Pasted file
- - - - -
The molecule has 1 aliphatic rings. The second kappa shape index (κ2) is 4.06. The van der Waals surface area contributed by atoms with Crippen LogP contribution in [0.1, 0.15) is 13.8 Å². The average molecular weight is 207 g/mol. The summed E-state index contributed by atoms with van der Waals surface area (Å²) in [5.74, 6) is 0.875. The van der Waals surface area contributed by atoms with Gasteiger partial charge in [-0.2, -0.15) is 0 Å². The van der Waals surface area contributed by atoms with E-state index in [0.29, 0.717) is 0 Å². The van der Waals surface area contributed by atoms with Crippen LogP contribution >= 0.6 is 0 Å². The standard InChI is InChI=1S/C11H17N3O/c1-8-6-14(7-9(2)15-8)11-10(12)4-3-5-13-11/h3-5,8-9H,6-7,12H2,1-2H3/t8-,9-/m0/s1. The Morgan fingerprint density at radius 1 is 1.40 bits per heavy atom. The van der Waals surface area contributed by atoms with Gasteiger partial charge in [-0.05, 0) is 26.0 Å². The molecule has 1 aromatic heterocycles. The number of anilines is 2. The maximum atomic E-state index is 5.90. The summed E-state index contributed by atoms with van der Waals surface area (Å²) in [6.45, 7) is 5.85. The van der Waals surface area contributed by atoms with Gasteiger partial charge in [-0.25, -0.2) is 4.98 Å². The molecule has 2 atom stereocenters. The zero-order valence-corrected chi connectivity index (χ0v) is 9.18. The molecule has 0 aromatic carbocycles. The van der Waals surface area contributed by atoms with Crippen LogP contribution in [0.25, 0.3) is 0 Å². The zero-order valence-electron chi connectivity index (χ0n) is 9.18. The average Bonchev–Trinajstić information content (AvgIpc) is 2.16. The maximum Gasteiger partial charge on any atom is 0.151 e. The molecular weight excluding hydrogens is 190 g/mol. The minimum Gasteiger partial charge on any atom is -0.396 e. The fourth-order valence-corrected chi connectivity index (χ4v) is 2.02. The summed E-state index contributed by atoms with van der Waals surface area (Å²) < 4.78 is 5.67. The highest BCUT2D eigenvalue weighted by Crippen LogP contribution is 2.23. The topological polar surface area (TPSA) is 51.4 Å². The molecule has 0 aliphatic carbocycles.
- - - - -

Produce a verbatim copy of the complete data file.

The molecule has 1 aliphatic rings. The second kappa shape index (κ2) is 4.06. The van der Waals surface area contributed by atoms with Crippen LogP contribution in [0.1, 0.15) is 13.8 Å². The average molecular weight is 207 g/mol. The summed E-state index contributed by atoms with van der Waals surface area (Å²) in [5.74, 6) is 0.875. The van der Waals surface area contributed by atoms with Gasteiger partial charge in [-0.2, -0.15) is 0 Å². The van der Waals surface area contributed by atoms with E-state index in [0.29, 0.717) is 0 Å². The van der Waals surface area contributed by atoms with Crippen LogP contribution >= 0.6 is 0 Å². The standard InChI is InChI=1S/C11H17N3O/c1-8-6-14(7-9(2)15-8)11-10(12)4-3-5-13-11/h3-5,8-9H,6-7,12H2,1-2H3/t8-,9-/m0/s1. The Morgan fingerprint density at radius 1 is 1.40 bits per heavy atom. The van der Waals surface area contributed by atoms with Gasteiger partial charge in [-0.05, 0) is 26.0 Å². The molecule has 1 aromatic heterocycles. The number of anilines is 2. The maximum atomic E-state index is 5.90. The summed E-state index contributed by atoms with van der Waals surface area (Å²) in [6.45, 7) is 5.85. The van der Waals surface area contributed by atoms with Gasteiger partial charge in [-0.25, -0.2) is 4.98 Å². The molecule has 2 atom stereocenters. The zero-order valence-corrected chi connectivity index (χ0v) is 9.18. The molecule has 0 aromatic carbocycles. The van der Waals surface area contributed by atoms with Crippen LogP contribution in [0.25, 0.3) is 0 Å². The zero-order valence-electron chi connectivity index (χ0n) is 9.18. The average Bonchev–Trinajstić information content (AvgIpc) is 2.16. The maximum Gasteiger partial charge on any atom is 0.151 e. The molecular weight excluding hydrogens is 190 g/mol. The minimum Gasteiger partial charge on any atom is -0.396 e. The fourth-order valence-corrected chi connectivity index (χ4v) is 2.02. The summed E-state index contributed by atoms with van der Waals surface area (Å²) < 4.78 is 5.67. The highest BCUT2D eigenvalue weighted by Crippen LogP contribution is 2.23. The topological polar surface area (TPSA) is 51.4 Å². The molecule has 0 aliphatic carbocycles.